Four studies focused on specific cancer treatments only [5,6,7,8]. Venkatramani et al. found that, of 109 US survivors treated with radiotherapy to the lungs without total body irradiation or whole lung irradiation, eleven (10%) had a chest wall abnormality—of those 11, one (1%) had hypoplasia of the chest wall [8]. Pintér et al. studied survivors who were operated on for solid malign tumors in Hungary [5]. In those with surgical treatment only (n = 15), four (27%) had a thoracic deformity and twelve (80%) had scar formation resulting in psychological problems. In those with multimodal therapy (n = 64), two (3%) had skin lesions following radiotherapy, seven (11%) had a muscular deformity, five (8%) had bone morbidity (underdevelopment), three (5%) had a decreased physical ability to work, four (6%) had a thorax deformity, seven (11%) had breast underdevelopment, and twelve (19%) had scar formation resulting in psychological problems. Butler et al. found that, of 143 US survivors 1 year after irradiation to the spine and/or extremities, 51 (36%) had a chest and rib deformity and 23 (16.%) had significant pain at the radiation sites [6]. Taylor et al. found that, out of 138 survivors of Wilms tumor after abdominal radiotherapy, 27 (19%) had musculoskeletal late effects, thirteen (9%) had asymmetry, six (4%) hypolplasia, one (0.7%) breast asymmetry, and one (0.7%) rib hypoplasia [7].

Studies that focused on selected outcomes or treatments reported a higher prevalence of chest wall abnormalities than studies based on unselected survivor cohorts (Table 4).


This is the first study to describe self-reported chest wall abnormalities in an unselected, representative sample of childhood cancer survivors in detail, and to validate answers in a structured interview. Two percent of all survivors reported a chest wall abnormality. We found a broad range of problems that were summarized as chest wall abnormalities. More than half of interviewed survivors were affected in their daily lives and three quarters required medical attention.

A strength of this study is that we clarified types of chest wall abnormalities and their impact on daily life by directly interviewing survivors. Survivors could explain their problems and we could inquire about the impact of their chest wall abnormalities. We were able to reach 80% of eligible survivors who had reported a chest wall abnormality in the SCCSS questionnaire. Participants did not differ from nonparticipants (results not shown) and a previous study concluded that response bias in the SCCSS did not markedly influence prevalence estimates [18]. A limitation of this study is that we were not able to validate chest wall abnormalities in survivors with medical exams or x-rays. A medical examination or chest x-ray would have helped to further quantify type and severity of the reported problems.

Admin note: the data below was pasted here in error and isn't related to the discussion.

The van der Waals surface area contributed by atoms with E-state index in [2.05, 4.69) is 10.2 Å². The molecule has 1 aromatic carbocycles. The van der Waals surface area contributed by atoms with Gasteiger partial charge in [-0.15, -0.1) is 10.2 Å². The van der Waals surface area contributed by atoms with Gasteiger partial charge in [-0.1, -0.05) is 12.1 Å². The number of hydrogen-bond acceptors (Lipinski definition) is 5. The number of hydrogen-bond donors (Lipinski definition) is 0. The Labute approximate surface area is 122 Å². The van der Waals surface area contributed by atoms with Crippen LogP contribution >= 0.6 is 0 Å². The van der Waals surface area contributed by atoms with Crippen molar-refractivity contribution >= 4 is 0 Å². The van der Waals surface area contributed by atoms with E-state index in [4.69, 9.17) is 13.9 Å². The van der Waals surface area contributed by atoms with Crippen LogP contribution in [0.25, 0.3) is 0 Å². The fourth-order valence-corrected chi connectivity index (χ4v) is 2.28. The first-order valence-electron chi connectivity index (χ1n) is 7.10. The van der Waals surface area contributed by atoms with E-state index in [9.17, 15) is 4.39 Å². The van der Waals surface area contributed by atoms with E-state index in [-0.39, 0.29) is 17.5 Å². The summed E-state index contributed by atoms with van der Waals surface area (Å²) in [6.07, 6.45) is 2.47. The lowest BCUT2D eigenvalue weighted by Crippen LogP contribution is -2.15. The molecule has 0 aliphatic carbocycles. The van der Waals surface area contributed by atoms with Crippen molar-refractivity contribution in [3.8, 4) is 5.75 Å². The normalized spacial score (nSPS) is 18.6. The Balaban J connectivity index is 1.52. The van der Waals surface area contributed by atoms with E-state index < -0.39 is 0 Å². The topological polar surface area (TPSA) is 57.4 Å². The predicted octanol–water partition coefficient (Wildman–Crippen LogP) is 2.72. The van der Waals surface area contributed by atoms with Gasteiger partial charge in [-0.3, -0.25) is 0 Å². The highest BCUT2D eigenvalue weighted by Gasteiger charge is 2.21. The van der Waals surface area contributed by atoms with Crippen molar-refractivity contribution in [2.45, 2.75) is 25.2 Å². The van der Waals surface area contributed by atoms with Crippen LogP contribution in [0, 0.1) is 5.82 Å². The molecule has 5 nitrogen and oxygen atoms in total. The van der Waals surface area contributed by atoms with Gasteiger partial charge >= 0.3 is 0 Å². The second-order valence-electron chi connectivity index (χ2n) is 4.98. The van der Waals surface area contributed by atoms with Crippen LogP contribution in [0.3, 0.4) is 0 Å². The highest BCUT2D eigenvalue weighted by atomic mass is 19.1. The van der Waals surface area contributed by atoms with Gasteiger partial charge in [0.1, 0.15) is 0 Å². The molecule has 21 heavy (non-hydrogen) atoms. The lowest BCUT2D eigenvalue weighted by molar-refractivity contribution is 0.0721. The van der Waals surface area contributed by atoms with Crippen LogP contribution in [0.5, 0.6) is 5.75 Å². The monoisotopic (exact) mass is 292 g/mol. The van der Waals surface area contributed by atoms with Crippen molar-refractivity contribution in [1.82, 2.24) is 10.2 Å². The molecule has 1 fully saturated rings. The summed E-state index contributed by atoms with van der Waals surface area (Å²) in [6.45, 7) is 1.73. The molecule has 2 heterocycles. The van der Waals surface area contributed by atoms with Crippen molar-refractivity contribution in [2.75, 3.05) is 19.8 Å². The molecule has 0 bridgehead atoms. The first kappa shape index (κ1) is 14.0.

The prevalence of chest wall abnormalities in this study and in a previously published study from Switzerland with an overlapping population [12] was only slightly higher than in the North American Childhood Cancer Survivors Study (2.0% versus 1.3%) [11]. These two studies present data with similar methods (questionnaire survey) in an unselected cohort in respect to diagnoses and cancer treatment in either a national or multicenter set up. A further report of the North American Childhood Cancer survivors study on CNS tumor survivors found chest wall abnormalities in 0.4% of survivors—this is lower than in the group of CNS tumor survivors in our study (4%) [10]. Treatment-related factors like the frequency and cumulative dose of thoracic radiotherapy (such as spinal radiation in CNS tumor patients) might differ between countries and help to explain such differences in prevalence of chest wall abnormalities. Other studies and case series focusing on diagnostic subgroups mostly reported higher prevalence of chest wall abnormalities (4–52%) [1,2,3,4, 9]. They were all small, with 49 or less participants, and included high-risk tumor survivors who were exposed to intensive multimodal cancer treatment (stage 4 or high-risk neuroblastoma [2, 9]), survivors with tumors on the chest wall (chest wall sarcoma [1]), or diagnosed a long time ago, where radiotherapy and surgical approaches were far more invasive than today which in general sets survivors at higher risk of developing late effects [3, 4]. Four other studies focused on survivors of specific cancer treatments such as radiotherapy to the lungs [8], spine/extremities [6], or abdomen [7], or surgery of solid malign tumors [5] reported chest wall abnormalities in 1–36% of participants. In our study, those treated with thoracic radiotherapy or surgery to the chest had higher prevalence of chest wall abnormality than those without, reflecting the findings of the other studies.